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Genetics. 2003 Nov;165(3):1183-93.

Heterochromatic self-association, a determinant of nuclear organization, does not require sequence homology in Drosophila.

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Department of Biological Sciences, Carnegie Mellon University, Pittsburgh, Pennsylvania 15213, USA.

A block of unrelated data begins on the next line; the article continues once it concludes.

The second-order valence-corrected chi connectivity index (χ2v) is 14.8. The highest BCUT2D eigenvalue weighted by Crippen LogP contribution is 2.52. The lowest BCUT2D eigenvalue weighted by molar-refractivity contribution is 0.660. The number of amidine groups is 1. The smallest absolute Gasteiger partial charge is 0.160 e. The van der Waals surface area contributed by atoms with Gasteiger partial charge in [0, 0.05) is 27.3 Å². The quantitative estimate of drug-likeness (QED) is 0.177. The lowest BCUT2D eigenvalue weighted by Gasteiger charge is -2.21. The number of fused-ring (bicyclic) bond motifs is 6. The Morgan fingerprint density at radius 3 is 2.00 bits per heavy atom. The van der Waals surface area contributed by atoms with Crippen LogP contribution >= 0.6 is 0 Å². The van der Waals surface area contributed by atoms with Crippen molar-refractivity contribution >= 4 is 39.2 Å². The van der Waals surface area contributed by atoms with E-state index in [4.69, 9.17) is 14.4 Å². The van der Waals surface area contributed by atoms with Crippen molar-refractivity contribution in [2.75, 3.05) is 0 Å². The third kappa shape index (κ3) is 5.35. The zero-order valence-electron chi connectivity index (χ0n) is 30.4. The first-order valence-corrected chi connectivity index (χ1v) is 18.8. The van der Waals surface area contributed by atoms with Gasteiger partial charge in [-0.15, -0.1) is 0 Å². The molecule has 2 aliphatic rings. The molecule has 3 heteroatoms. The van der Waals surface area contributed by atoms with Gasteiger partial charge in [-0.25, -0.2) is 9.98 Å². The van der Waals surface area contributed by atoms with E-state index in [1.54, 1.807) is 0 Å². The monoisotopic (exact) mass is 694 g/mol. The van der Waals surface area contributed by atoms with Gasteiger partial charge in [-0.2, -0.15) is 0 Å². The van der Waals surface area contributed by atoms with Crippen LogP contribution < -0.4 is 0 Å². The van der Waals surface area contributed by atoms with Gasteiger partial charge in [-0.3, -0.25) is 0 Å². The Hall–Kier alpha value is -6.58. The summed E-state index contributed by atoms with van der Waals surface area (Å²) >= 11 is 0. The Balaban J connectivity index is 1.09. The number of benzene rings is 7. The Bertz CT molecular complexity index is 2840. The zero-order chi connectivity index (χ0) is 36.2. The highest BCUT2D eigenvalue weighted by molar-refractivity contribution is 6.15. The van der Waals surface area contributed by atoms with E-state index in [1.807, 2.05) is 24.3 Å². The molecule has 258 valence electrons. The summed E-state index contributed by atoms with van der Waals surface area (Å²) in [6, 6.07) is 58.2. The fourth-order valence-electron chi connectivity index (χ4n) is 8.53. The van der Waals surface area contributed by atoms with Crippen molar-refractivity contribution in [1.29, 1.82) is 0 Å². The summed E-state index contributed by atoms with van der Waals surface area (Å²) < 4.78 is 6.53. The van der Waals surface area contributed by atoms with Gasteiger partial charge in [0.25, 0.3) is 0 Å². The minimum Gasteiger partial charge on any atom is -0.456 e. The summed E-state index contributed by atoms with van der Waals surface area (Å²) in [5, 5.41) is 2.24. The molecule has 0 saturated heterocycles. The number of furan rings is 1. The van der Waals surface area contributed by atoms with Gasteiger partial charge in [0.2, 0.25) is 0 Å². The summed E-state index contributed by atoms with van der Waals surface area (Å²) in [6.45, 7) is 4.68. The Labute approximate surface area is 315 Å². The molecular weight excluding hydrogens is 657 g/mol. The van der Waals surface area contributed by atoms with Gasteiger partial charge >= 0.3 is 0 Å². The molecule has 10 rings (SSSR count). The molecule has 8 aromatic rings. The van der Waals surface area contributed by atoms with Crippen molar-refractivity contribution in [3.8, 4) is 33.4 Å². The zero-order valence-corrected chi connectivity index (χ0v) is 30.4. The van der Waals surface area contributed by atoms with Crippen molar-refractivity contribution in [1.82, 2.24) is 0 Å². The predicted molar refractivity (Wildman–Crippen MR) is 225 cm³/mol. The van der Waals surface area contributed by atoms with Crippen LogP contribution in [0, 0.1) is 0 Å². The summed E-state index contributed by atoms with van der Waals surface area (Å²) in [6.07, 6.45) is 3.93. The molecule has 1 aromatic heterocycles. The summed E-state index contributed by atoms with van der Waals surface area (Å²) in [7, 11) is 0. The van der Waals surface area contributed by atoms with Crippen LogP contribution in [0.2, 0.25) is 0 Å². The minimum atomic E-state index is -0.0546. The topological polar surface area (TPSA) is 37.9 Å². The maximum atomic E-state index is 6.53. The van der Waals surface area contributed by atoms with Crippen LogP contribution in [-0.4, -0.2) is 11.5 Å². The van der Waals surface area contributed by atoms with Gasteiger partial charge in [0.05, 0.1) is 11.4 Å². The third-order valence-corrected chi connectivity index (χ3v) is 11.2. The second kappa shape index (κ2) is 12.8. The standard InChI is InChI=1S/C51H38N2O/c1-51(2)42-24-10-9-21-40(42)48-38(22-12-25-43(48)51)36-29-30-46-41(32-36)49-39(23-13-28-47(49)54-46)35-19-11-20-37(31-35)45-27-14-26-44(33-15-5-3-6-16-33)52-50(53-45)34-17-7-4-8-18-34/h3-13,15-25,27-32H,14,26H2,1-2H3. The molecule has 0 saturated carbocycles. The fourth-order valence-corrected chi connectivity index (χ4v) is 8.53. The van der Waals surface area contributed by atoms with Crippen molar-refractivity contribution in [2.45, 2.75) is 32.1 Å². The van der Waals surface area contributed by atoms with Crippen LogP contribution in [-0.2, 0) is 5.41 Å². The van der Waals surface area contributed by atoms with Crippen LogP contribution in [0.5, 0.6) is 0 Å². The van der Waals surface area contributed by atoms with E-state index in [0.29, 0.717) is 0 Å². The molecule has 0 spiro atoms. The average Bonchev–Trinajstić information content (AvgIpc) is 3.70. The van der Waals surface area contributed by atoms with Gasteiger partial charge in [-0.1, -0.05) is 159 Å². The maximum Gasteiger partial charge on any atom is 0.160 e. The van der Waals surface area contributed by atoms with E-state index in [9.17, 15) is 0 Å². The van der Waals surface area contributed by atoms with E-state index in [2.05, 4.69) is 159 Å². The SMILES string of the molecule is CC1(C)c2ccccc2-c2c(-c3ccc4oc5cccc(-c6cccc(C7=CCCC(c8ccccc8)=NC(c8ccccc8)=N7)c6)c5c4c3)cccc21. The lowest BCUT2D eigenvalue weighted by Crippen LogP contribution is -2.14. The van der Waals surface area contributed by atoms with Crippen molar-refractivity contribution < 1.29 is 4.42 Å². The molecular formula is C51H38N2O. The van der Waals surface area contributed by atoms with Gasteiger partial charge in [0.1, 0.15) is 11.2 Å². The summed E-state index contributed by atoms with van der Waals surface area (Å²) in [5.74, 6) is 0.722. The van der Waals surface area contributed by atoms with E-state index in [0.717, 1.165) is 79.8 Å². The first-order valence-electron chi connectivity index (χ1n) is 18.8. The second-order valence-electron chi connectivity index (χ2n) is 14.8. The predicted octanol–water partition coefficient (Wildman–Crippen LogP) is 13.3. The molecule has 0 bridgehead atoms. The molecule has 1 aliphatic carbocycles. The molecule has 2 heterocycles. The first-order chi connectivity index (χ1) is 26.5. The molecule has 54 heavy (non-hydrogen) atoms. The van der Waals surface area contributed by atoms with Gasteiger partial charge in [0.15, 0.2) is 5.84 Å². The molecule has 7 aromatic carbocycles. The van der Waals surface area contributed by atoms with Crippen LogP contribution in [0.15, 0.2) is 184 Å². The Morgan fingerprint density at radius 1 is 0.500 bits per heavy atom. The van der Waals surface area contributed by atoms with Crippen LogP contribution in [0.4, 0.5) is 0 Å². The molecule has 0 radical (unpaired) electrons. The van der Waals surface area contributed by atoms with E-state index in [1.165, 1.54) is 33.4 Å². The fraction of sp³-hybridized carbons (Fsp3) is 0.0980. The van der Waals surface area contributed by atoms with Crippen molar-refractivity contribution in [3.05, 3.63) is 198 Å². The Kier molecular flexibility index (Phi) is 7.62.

Chromosomes of higher eukaryotes contain blocks of heterochromatin that can associate with each other in the interphase nucleus. A well-studied example of heterochromatic interaction is the brown(Dominant) (bwD) chromosome of D. melanogaster, which contains an approximately 1.6-Mbp insertion of AAGAG repeats near the distal tip of chromosome 2. This insertion causes association of the tip with the centric heterochromatin of chromosome 2 (2h), which contains megabases of AAGAG repeats. Here we describe an example, other than bwD, in which distally translocated heterochromatin associates with centric heterochromatin. Additionally, we show that when a translocation places bwD on a different chromosome, bwD tends to associate with the centric heterochromatin of this chromosome, even when the chromosome contains a small fraction of the sequence homology present elsewhere. To further test the importance of sequence homology in these interactions, we used interspecific mating to introgress the bwD allele from D. melanogaster into D. simulans, which lacks the AAGAG on the autosomes. We find that D. simulans bwD associates with 2h, which lacks the AAGAG sequence, while it does not associate with the AAGAG containing X chromosome heterochromatin. Our results show that intranuclear association of separate heterochromatic blocks does not require that they contain the same sequence.

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